-There was drama in the first over of South Africans batted-Their captain Smith broke his hand and they had scored just one run. It was sheer leadership on show as he kept the team interests above his personal discomfort and put back the team on momentum within a few overs, and one could see the tables turned immediately on the Windies.

-Windies bowling got wayward-and in the first ten overs, they had bowled 18 wides..and extra 30% of deliveries, and dropped 3 catches under pressure.

It left me thinking- on the first principles-and compare with the business environment.

-after all its a team game and one single performance isnt good enough to tilt the balance.
-one had to do all the basics right -despite the length of the game.
-its the temparement which eventually mattered as the conditions were similar for both teams.
-leadership matters!

Yes, I somehow felt the Twenty20 was loaded in favour of the batsman

-the bowlers just could not afford to make mistakes. A 'no ball' -meant a 'free hit ' of the next delivery for the batsman-with no chance to get out-but score at will -with an unchanged field.

-the odds that ten wickets would fall in a 20 over match are very much lower -and so the risk that batsman can take -was significantly higher than the other versions. ( Perhaps they should deduct 10 runs for every dismissal to put the pressure back on the batsman in such games :-)!)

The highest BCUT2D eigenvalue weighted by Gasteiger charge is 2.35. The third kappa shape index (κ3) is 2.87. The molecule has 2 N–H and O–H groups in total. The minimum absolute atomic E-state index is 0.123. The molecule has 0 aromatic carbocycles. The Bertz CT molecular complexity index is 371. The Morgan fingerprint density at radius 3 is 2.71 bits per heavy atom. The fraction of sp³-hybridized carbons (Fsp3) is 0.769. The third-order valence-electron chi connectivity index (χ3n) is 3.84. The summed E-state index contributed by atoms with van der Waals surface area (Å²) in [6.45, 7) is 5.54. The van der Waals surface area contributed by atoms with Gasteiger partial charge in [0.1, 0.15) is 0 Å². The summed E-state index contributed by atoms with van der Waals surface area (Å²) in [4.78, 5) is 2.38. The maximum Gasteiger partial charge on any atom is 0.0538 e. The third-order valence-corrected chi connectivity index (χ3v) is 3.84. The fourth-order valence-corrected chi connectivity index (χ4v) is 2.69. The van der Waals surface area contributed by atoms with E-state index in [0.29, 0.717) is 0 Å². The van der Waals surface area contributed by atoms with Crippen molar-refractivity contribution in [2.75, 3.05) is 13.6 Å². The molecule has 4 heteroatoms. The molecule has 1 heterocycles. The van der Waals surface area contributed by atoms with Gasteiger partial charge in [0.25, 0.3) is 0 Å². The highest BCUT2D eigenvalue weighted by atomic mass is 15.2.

Any take away for us HR professionals here? Especially in the context of the news report
Microsoft backs cricket to woo Indian employees?

1. Life long employment in companies is like traditional Test cricket. Are purists outdated?

2. The last two decades has seen people jump jobs every 2-3 years. (a la one day cricket match which has beena sponsor's delight ?).
3. Is the future going to be loaded in favour of people seeking instant gratification?

The challenge for the HR is to be aligned to business demands-while still making the players enjoy and bring delight to the various stakeholders.

Monday, September 10, 2007

Ageing -and employment opportunites

I have always wondered why in India-especially in the corporate world and the government -do we have a 'retirement age' of 58 or 60yrs -as the case maybe!

My pet theory-is to attribute it to the 1950s-when perhaps the average life expectancy was perhaps around 60yrs. And so, one had the benefit of pension for some years after retiring -to tide over those last years-without having to work fulltime for a living.

However, in the 5 decades since, thanks to technological advances -better medicines, lesser epidemics, I guess, now the life expectancy has gone up by atleast 15yrs.